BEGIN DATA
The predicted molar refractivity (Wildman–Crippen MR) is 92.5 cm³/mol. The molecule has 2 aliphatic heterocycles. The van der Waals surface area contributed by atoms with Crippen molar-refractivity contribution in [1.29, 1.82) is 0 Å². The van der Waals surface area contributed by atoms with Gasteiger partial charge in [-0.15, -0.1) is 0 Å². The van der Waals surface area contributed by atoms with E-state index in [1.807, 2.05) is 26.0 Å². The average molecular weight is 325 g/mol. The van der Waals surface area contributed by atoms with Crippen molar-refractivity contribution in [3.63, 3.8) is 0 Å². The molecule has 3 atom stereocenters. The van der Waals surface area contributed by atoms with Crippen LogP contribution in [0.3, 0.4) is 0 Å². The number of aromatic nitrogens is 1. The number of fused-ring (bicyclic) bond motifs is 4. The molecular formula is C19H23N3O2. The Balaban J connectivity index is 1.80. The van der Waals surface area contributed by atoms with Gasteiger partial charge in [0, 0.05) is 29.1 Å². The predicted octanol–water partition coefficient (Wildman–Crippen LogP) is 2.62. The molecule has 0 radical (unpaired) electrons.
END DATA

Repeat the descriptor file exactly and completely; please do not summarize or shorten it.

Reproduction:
The predicted molar refractivity (Wildman–Crippen MR) is 92.5 cm³/mol. The molecule has 2 aliphatic heterocycles. The van der Waals surface area contributed by atoms with Crippen molar-refractivity contribution in [1.29, 1.82) is 0 Å². The van der Waals surface area contributed by atoms with Gasteiger partial charge in [-0.15, -0.1) is 0 Å². The van der Waals surface area contributed by atoms with E-state index in [1.807, 2.05) is 26.0 Å². The average molecular weight is 325 g/mol. The van der Waals surface area contributed by atoms with Crippen molar-refractivity contribution in [3.63, 3.8) is 0 Å². The molecule has 3 atom stereocenters. The van der Waals surface area contributed by atoms with Crippen LogP contribution in [0.3, 0.4) is 0 Å². The number of aromatic nitrogens is 1. The number of fused-ring (bicyclic) bond motifs is 4. The molecular formula is C19H23N3O2. The Balaban J connectivity index is 1.80. The van der Waals surface area contributed by atoms with Gasteiger partial charge in [0, 0.05) is 29.1 Å². The predicted octanol–water partition coefficient (Wildman–Crippen LogP) is 2.62. The molecule has 0 radical (unpaired) electrons.